MIAMI (AP) - Production of thousands of classified documents sought by the attorney for convicted terrorism plotter Jose Padilla is holding up his resentencing in the case, a federal judge was told Wednesday.
Assistant U.S. Attorney Brian Frazier told U.S. District Judge Marcia Cooke it will take two months to disclose about 4,700 Defense Department documents that Padilla's attorney wants.
The exact nature of those documents is unknown, but Padilla was held for more than three years without charge as an enemy combatant at a Navy brig before he was indicted in Miami. Padilla's attorneys have claimed he was mistreated and subjected to psychological duress at the brig, something the Pentagon has long denied.
Cooke said she will set a firm resentencing date at an April hearing "and bring this matter to a conclusion," presumably later this year.
"Mr. Frazier, we've been on this one for a while," the judge said.
Padilla, 43, was originally sentenced in 2008 to a little more than 17 years in prison for terrorism support and conspiracy convictions.
The case is back before Cooke because the 11th U.S. Circuit Court of Appeals ruled in 2011 that the sentence was too lenient, given Padilla's lengthy criminal record as a Chicago gang member and terrorist training at an al-Qaida camp in Afghanistan.
"He is far more sophisticated than an individual convicted of an ordinary street crime," the appeals judges said.
Since the appeals court's ruling, the case has been in limbo. Padilla attorney Michael Caruso said obtaining the necessary documents for the resentencing hearing is "a long and arduous" process.
Prosecutors originally sought a life sentence but have not said whether they will ask for that prison term again.
Prosecutors did say in a Feb. 5 filing that the appeals court decision should not allow for a re-opening of the case beyond the sentencing issues or to discuss such issues as Padilla's treatment at the so-called "Supermax" federal prison in Florence, Colo. He is currently house at a Miami federal detention center.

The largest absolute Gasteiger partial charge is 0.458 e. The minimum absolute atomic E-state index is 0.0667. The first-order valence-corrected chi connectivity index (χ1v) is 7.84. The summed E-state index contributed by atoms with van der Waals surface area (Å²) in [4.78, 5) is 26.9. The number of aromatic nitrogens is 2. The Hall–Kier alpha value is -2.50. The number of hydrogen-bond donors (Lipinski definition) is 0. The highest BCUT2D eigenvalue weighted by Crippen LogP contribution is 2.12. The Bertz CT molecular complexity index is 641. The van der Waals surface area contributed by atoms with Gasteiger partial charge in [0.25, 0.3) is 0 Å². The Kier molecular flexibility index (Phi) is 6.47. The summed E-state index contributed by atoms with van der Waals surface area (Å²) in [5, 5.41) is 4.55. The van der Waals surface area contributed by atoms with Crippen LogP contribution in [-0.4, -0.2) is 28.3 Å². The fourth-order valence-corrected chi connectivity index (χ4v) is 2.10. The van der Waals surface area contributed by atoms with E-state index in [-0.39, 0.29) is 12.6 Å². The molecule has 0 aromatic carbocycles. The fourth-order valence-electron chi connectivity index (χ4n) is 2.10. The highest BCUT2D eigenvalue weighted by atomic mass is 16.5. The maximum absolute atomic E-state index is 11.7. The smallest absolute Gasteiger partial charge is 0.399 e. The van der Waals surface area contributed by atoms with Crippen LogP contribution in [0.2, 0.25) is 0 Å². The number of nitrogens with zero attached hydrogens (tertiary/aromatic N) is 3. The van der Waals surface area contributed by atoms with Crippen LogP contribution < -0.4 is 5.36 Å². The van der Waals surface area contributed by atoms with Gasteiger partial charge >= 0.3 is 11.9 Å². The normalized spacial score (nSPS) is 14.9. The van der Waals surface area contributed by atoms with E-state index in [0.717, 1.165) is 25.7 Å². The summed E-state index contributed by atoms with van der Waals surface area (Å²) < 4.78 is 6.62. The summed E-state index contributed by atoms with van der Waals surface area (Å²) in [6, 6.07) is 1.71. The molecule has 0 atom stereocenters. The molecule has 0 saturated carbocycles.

At the hearing, Padilla stared straight ahead and said nothing, other than to smile and wave at his mother sitting a few rows behind.
Padilla, a U.S. citizen who became a Muslim convert in prison, was arrested by the FBI in 2002 at Chicago's O'Hare International Airport in what authorities at the time said was an al-Qaida plot to detonate a radioactive "dirty bomb" in a major U.S. city.
Padilla was held in solitary confinement at the Navy brig in South Carolina for more than three years without criminal charge as an enemy combatant. Just as challenges to his confinement were ripe for U.S. Supreme Court to consider, the Justice Department under President George W. Bush added him to an existing Miami terrorism conspiracy indictment and the "dirty bomb" allegations were dropped.
Over the objections of prosecutors, Cooke gave in her original sentence gave Padilla credit for his three years held as an enemy combatant. The appeals court found that decision improperly reduced Padilla's sentence as well.
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